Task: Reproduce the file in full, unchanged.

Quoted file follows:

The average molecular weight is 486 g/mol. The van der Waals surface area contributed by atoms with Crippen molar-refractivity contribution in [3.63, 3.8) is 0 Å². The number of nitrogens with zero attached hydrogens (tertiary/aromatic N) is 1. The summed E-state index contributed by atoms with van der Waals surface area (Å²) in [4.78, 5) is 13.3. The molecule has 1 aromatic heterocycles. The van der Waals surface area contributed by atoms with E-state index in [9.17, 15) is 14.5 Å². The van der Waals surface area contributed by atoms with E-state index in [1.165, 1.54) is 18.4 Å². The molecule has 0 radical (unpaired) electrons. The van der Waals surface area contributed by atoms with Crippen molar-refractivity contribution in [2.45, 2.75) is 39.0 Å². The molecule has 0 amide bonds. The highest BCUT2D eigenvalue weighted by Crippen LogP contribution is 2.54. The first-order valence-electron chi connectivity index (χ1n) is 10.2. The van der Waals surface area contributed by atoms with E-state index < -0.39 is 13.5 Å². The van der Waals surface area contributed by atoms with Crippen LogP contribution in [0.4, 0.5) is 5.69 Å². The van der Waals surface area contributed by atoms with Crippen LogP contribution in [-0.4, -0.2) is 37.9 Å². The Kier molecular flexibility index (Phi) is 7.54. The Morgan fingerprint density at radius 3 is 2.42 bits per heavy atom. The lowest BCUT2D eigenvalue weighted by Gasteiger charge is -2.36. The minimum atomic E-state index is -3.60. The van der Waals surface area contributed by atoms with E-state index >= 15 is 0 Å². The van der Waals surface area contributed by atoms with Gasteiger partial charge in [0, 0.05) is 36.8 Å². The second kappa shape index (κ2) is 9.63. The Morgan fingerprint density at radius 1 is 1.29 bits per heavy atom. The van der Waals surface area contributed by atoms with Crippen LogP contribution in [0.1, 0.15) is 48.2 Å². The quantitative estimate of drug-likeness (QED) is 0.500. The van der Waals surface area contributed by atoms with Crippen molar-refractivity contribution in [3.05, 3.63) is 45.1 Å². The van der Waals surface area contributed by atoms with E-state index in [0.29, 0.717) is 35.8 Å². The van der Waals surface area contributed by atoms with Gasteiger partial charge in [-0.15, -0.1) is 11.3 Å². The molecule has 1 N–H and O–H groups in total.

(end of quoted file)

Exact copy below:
The average molecular weight is 486 g/mol. The van der Waals surface area contributed by atoms with Crippen molar-refractivity contribution in [3.63, 3.8) is 0 Å². The number of nitrogens with zero attached hydrogens (tertiary/aromatic N) is 1. The summed E-state index contributed by atoms with van der Waals surface area (Å²) in [4.78, 5) is 13.3. The molecule has 1 aromatic heterocycles. The van der Waals surface area contributed by atoms with E-state index in [9.17, 15) is 14.5 Å². The van der Waals surface area contributed by atoms with E-state index in [1.165, 1.54) is 18.4 Å². The molecule has 0 radical (unpaired) electrons. The van der Waals surface area contributed by atoms with Crippen molar-refractivity contribution in [2.45, 2.75) is 39.0 Å². The molecule has 0 amide bonds. The highest BCUT2D eigenvalue weighted by Crippen LogP contribution is 2.54. The first-order valence-electron chi connectivity index (χ1n) is 10.2. The van der Waals surface area contributed by atoms with E-state index < -0.39 is 13.5 Å². The van der Waals surface area contributed by atoms with Crippen LogP contribution in [0.4, 0.5) is 5.69 Å². The van der Waals surface area contributed by atoms with Crippen LogP contribution in [-0.4, -0.2) is 37.9 Å². The Kier molecular flexibility index (Phi) is 7.54. The Morgan fingerprint density at radius 3 is 2.42 bits per heavy atom. The lowest BCUT2D eigenvalue weighted by Gasteiger charge is -2.36. The minimum atomic E-state index is -3.60. The van der Waals surface area contributed by atoms with E-state index >= 15 is 0 Å². The van der Waals surface area contributed by atoms with Gasteiger partial charge in [0, 0.05) is 36.8 Å². The second kappa shape index (κ2) is 9.63. The Morgan fingerprint density at radius 1 is 1.29 bits per heavy atom. The van der Waals surface area contributed by atoms with Crippen LogP contribution in [0.1, 0.15) is 48.2 Å². The quantitative estimate of drug-likeness (QED) is 0.500. The van der Waals surface area contributed by atoms with Crippen molar-refractivity contribution in [3.05, 3.63) is 45.1 Å². The van der Waals surface area contributed by atoms with E-state index in [0.29, 0.717) is 35.8 Å². The van der Waals surface area contributed by atoms with Gasteiger partial charge in [-0.15, -0.1) is 11.3 Å². The molecule has 1 N–H and O–H groups in total.